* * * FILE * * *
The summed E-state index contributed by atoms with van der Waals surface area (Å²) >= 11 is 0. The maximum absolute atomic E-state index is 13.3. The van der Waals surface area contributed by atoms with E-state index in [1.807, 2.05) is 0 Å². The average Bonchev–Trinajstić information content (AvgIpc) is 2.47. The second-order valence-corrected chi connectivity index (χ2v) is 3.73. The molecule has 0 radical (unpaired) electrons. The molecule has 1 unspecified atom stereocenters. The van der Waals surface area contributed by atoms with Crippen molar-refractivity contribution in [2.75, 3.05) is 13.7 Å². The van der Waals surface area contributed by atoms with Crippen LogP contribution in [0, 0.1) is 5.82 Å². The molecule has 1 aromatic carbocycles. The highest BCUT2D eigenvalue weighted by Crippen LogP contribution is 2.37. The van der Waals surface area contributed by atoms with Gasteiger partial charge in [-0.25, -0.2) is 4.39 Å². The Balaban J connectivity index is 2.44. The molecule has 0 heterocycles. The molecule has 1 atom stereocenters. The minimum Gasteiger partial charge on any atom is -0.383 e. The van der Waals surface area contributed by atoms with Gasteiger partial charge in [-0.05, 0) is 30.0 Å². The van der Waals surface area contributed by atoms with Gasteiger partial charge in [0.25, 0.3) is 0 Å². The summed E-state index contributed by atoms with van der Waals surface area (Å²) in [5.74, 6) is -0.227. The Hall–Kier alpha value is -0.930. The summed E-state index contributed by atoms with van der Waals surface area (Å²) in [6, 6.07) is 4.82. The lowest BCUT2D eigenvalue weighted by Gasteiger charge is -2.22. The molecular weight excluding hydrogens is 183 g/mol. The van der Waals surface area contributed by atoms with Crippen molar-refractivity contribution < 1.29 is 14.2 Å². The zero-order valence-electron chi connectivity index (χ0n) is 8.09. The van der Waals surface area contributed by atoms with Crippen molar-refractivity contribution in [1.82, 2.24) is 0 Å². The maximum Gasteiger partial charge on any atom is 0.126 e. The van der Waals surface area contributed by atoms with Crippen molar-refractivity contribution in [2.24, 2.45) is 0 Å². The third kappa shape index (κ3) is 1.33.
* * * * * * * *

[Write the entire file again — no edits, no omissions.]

The summed E-state index contributed by atoms with van der Waals surface area (Å²) >= 11 is 0. The maximum absolute atomic E-state index is 13.3. The van der Waals surface area contributed by atoms with E-state index in [1.807, 2.05) is 0 Å². The average Bonchev–Trinajstić information content (AvgIpc) is 2.47. The second-order valence-corrected chi connectivity index (χ2v) is 3.73. The molecule has 0 radical (unpaired) electrons. The molecule has 1 unspecified atom stereocenters. The van der Waals surface area contributed by atoms with Crippen molar-refractivity contribution in [2.75, 3.05) is 13.7 Å². The van der Waals surface area contributed by atoms with Crippen LogP contribution in [0, 0.1) is 5.82 Å². The molecule has 1 aromatic carbocycles. The highest BCUT2D eigenvalue weighted by Crippen LogP contribution is 2.37. The van der Waals surface area contributed by atoms with Gasteiger partial charge in [-0.25, -0.2) is 4.39 Å². The Balaban J connectivity index is 2.44. The molecule has 0 heterocycles. The molecule has 1 atom stereocenters. The minimum Gasteiger partial charge on any atom is -0.383 e. The van der Waals surface area contributed by atoms with Gasteiger partial charge in [-0.05, 0) is 30.0 Å². The van der Waals surface area contributed by atoms with Gasteiger partial charge in [0.25, 0.3) is 0 Å². The summed E-state index contributed by atoms with van der Waals surface area (Å²) in [5.74, 6) is -0.227. The Hall–Kier alpha value is -0.930. The summed E-state index contributed by atoms with van der Waals surface area (Å²) in [6, 6.07) is 4.82. The lowest BCUT2D eigenvalue weighted by Gasteiger charge is -2.22. The molecular weight excluding hydrogens is 183 g/mol. The van der Waals surface area contributed by atoms with Crippen molar-refractivity contribution < 1.29 is 14.2 Å². The zero-order valence-electron chi connectivity index (χ0n) is 8.09. The van der Waals surface area contributed by atoms with Crippen molar-refractivity contribution in [1.82, 2.24) is 0 Å². The maximum Gasteiger partial charge on any atom is 0.126 e. The van der Waals surface area contributed by atoms with Crippen molar-refractivity contribution in [2.24, 2.45) is 0 Å². The third kappa shape index (κ3) is 1.33.